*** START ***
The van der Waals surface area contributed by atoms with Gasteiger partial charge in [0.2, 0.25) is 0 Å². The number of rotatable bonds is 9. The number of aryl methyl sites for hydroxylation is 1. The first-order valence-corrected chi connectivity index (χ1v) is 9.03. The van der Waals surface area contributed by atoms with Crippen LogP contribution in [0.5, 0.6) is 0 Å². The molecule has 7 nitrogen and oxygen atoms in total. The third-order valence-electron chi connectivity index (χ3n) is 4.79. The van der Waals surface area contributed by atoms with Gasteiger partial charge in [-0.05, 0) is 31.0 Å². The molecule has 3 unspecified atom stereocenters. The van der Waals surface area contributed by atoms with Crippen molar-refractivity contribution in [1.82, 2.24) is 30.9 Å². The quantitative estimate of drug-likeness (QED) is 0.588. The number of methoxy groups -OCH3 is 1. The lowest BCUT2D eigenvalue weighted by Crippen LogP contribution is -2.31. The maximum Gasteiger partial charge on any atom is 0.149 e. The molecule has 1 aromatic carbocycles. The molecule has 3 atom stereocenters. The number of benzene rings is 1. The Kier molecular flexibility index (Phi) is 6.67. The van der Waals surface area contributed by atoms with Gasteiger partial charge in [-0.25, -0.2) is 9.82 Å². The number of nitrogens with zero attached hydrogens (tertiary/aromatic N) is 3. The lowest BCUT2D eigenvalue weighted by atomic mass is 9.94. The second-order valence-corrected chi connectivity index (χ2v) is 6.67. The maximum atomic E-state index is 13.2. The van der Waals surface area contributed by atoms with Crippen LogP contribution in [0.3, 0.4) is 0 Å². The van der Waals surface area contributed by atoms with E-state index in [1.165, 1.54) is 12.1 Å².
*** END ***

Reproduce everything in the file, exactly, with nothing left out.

The van der Waals surface area contributed by atoms with Gasteiger partial charge in [0.2, 0.25) is 0 Å². The number of rotatable bonds is 9. The number of aryl methyl sites for hydroxylation is 1. The first-order valence-corrected chi connectivity index (χ1v) is 9.03. The van der Waals surface area contributed by atoms with Crippen LogP contribution in [0.5, 0.6) is 0 Å². The molecule has 7 nitrogen and oxygen atoms in total. The third-order valence-electron chi connectivity index (χ3n) is 4.79. The van der Waals surface area contributed by atoms with Gasteiger partial charge in [-0.05, 0) is 31.0 Å². The molecule has 3 unspecified atom stereocenters. The van der Waals surface area contributed by atoms with Crippen molar-refractivity contribution in [1.82, 2.24) is 30.9 Å². The quantitative estimate of drug-likeness (QED) is 0.588. The number of methoxy groups -OCH3 is 1. The lowest BCUT2D eigenvalue weighted by Crippen LogP contribution is -2.31. The maximum Gasteiger partial charge on any atom is 0.149 e. The molecule has 1 aromatic carbocycles. The molecule has 3 atom stereocenters. The number of benzene rings is 1. The Kier molecular flexibility index (Phi) is 6.67. The van der Waals surface area contributed by atoms with Gasteiger partial charge in [-0.25, -0.2) is 9.82 Å². The number of nitrogens with zero attached hydrogens (tertiary/aromatic N) is 3. The lowest BCUT2D eigenvalue weighted by atomic mass is 9.94. The second-order valence-corrected chi connectivity index (χ2v) is 6.67. The maximum atomic E-state index is 13.2. The van der Waals surface area contributed by atoms with Crippen LogP contribution in [0.3, 0.4) is 0 Å². The van der Waals surface area contributed by atoms with E-state index in [1.165, 1.54) is 12.1 Å².